by Rachel Allison
Chair, Highgate Neighbourhood Forum
This Article first appeared in the Winter 2014 edition of Buzz (No 209)
Almost three years in the making, and finally the Highgate Neighbourhood Plan is nearly finished. The draft Plan is on our website at www.forhighgate.org ready for your comments. We are in consultation until the 15th February, with hard copies of the Plan at libraries, the Highgate Society and Jacksons Lane, pop-up consultation events at venues throughout N6, and online with the Camden and Haringey Councils. You can come and talk to those of us involved with writing the Plan between 2 and 4pm on Saturday, 10 January at 10A and between 3 and 5pm on Saturday 17 January at Jacksons Lane Studio 2.
It's taken far longer than anyone thought. So many boxes to tick people to consult and changes to incorporate, dealing with legislation designed for 'Shires not Metropolitan Boroughs, people coming and going, having more responsibilities and less time. And, of course, working with one council is demanding enough, but two…!
When the legislation was passed I wondered if those bureaucrats really understood what they were asking of lay people. Cynics may say it was deliberate! We have had to learn to think and write like planning professionals, making policy which doesn't contradict the government, the London Plan or the Councils' own plans, incorporating their changes as we write our own. We've had very little money and have had to beg favours from almost everyone who has worked with us. There are no real guidelines on what we're supposed to produce. On one hand we have to write in planning speak and be technically correct, but conversely we want to produce a vision for Highgate to which local residents can relate, not a dry planning policy document which will gather dust and no more than a cursory glance.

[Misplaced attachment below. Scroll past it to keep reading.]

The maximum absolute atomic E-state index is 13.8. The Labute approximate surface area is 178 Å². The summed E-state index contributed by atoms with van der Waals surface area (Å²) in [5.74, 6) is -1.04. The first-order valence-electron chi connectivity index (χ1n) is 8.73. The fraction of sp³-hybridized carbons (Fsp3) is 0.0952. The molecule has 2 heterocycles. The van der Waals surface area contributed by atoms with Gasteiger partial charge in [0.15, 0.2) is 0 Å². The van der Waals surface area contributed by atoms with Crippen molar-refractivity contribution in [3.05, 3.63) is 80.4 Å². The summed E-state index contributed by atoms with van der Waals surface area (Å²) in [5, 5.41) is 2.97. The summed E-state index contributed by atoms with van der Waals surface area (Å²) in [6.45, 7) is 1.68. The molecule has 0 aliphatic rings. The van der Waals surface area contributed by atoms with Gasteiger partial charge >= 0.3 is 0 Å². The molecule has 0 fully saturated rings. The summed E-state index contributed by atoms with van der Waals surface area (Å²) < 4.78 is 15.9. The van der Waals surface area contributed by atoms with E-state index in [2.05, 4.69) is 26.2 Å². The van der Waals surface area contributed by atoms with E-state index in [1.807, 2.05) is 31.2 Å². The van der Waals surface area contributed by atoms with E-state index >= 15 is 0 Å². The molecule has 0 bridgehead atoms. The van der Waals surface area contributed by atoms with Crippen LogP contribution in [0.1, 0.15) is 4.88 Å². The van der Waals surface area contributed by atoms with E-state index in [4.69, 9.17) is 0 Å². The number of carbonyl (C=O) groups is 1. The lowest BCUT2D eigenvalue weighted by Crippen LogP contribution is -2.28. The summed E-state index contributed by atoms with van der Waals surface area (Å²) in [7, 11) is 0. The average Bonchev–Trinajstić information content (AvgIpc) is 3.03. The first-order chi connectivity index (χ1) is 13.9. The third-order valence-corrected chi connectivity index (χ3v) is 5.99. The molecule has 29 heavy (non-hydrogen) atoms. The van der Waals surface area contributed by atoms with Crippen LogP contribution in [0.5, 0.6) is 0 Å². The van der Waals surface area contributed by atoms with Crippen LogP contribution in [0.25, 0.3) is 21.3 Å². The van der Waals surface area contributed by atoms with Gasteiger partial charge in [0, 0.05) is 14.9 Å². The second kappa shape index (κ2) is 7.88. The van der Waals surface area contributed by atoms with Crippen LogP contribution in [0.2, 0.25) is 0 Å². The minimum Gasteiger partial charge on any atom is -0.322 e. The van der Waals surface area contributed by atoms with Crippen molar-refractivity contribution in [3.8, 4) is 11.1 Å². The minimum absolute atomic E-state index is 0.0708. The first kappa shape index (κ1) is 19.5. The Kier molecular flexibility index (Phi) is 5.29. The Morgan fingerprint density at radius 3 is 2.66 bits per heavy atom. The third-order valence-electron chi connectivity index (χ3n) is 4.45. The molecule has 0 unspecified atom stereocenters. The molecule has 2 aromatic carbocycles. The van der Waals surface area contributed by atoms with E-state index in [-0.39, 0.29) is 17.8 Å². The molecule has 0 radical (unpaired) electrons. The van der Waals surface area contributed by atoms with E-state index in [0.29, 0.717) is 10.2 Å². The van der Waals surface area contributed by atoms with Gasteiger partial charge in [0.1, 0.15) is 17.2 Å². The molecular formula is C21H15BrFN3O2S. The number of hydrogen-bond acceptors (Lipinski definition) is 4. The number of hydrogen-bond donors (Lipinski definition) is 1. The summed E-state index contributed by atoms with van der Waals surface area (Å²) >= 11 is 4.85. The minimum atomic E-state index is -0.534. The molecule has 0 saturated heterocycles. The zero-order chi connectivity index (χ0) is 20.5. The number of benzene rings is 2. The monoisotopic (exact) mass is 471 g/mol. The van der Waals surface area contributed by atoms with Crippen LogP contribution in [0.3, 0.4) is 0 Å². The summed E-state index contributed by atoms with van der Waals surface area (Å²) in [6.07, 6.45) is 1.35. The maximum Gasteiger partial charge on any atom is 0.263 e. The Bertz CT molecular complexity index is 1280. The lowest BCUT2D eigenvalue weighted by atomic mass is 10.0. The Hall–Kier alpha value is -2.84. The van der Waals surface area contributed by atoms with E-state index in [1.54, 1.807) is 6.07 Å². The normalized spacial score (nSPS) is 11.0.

So what have we gained so far? Consensus seems to be that for the first time in living memory Camden and Haringey are working together for the good of Highgate, and that's no mean feat. Council officers are routinely talking to each other and meeting. We are no longer met with a sharp intake of breath when we ask if there can’t be some unity of parking and charges on Highgate High
Street and a common approach to planning. Both councils now seem to accept that it's the people within a community who should shape it, and know best, not some amorphous public body with an arbitrary boundary.
And after the consultation? We will incorporate any changes and submit the Plan for inspection. If approved, it will go out to referendum, possibly next October. So this time next year, if all goes well, we should be looking to spend Highgate's share of the Community Infrastructure Levy - the planning tax raised directly by councils - on projects of our own choice within N6. Now that really will make it all worthwhile.